May 2019 is featuring the artwork of Sherman County’s young artists from Sherman Elementary. During the month of May come see the display of the kids art in the museum lobby. This exhibit is free of charge and a great way to enjoy the talents of our young budding artist!
Sherman County resident Lowell Smith is the Sherman County Historical Museum Featured Artist for October 2018.
Lowell was born and raised in Grass Valley, Oregon, and after graduating from Oregon State University he returned to the farm in 1975 raising his family and retiring in 2011.
Lowell got his first camera in 1964 taking photos of family, holidays and school events and in 2003, he got his first digital camera. After years of taking snapshots and using seven different cameras, Lowell began to use photo software and find the creative artist side of photography.
Lowell’s photos of the county are on display in the Sherman County Courthouse and he is an active member of the Sherman County Photography Club. He enjoys landscape photography, night photography and capturing the outdoor beauty along his hiking adventures.
Please visit the museum to view Lowell Smith’s photos. There is no charge for this exhibit which is on display in the lobby of the museum for the month of October. The award-winning Museum in Moro is open 10 a.m. to 5 p.m. daily through October.
Please visit the museum to see construction photos of the John Day Lock and Dam from 50 years ago. There is no charge for this exhibit which is on display in the lobby of the museum for the month of September. The award-winning Museum in Moro is open 10 a.m. to 5 p.m. daily through October.
Abbey Phelps has always felt a need to create art. Though she has worked in many mediums, when she found knitting and fiber arts she was “hooked”. Beginning knitting in 2010, she quickly found that she enjoyed the challenge of creating complicated knit lace. She released her first pattern in 2011. Each of these pieces was designed and knit by Abbey, the patterns for each are published independently on Ravelry.com. Her patterns have also been featured in Vogue Knitting and published by Imperial Stock Ranch.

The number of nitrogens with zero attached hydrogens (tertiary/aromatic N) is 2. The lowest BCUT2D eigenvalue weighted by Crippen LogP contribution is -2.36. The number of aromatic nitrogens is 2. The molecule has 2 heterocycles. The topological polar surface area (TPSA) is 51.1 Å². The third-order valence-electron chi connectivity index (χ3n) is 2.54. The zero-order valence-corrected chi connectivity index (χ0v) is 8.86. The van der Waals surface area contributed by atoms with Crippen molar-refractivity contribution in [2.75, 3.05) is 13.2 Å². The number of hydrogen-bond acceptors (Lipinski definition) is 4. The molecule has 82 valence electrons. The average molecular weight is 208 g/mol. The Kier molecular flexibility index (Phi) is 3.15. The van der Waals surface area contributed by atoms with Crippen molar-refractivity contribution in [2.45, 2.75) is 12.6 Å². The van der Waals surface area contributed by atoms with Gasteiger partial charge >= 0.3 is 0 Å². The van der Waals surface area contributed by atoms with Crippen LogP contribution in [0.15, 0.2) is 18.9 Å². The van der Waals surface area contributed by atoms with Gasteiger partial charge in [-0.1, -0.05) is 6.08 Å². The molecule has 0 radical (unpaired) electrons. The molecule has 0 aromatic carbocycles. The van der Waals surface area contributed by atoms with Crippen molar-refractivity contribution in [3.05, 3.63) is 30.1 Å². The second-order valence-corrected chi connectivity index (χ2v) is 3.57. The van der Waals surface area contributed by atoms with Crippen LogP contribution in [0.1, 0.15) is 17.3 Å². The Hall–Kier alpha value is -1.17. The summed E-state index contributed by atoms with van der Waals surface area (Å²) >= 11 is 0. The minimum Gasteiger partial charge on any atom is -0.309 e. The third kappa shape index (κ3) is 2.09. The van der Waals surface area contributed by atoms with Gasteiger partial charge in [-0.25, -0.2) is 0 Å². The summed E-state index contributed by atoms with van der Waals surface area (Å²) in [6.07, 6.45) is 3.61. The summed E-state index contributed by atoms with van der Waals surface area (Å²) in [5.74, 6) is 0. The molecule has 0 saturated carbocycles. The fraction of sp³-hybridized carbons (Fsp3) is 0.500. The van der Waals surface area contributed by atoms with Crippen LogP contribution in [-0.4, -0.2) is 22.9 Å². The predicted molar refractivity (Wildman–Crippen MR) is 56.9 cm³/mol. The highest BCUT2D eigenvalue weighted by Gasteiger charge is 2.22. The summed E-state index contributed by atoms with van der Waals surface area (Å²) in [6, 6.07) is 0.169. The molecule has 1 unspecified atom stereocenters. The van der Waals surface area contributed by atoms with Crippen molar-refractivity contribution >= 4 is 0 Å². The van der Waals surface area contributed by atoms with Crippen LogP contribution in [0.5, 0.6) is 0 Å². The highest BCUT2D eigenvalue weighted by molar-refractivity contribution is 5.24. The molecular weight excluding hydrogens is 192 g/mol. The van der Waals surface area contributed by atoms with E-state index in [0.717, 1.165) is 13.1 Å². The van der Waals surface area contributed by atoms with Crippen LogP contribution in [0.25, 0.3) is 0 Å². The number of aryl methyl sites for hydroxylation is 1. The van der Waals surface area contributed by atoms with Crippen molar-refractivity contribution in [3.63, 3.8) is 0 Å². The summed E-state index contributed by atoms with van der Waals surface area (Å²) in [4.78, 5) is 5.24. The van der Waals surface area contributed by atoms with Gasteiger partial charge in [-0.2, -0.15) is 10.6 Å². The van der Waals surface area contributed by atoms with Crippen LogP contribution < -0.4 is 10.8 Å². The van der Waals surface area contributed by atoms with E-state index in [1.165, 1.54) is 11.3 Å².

Her favorite medium is silk and merino wool yarn. The merino wool adds softness and memory to the yarn which allows the yarn to remember its open shape and shows the lace pattern to its fullest. The silk adds shine and strength to the yarn and helping to keep each shawl looking its best for as long as possible.
Each item displayed takes between 10 hours and 80 hours to complete. Many of the pieces are beaded with small glass beads. The pieces that change color are created using 4 to 6 skeins of yarn, each dyed a different combination of colors.
The triangular shawls are knit from a single stitch in the center top, increasing in size on subsequent rows. The rounds shawls are knit from the center stitch and knit in circular rounds rather than rows. The green shawl displayed on the mannequin has over 1,000 stitches on each of the final few rounds and uses over 2,000 beads. You can view more of her work at ravelry.com/designers/abigailphelps.
The Sherman County local Artist Series is featuring Quilting by Linda Krafsic for the month of July at the Sherman County Historical Museum. Linda learned to sew as a member of her 4-H club and while attending Home Economics Class at Sherman County High School. Growing up Linda made many of her own clothes but realized in her 20's that some clothes could be purchased for less than what it cost to make them and her projects turned to making a few simple quilts before finding a new hobby.
Linda put her sewing on the back burner for a number of years when she took up the hobby of counted cross stitch until her eyes no longer focused well on close-up hand work. After she and her husband retired and began spending their winters in Arizona, Linda's Arizona neighbor got her interested in quilting. She enjoyed making table runners and baby or lap quilts since they didn't take much time to make and they made good gifts. Linda has donated quilts for different fund raisers and after her brother Dean Macnab received chemotherapy the Celilo Center in The Dalles, she donated a quilt to Celilo Center.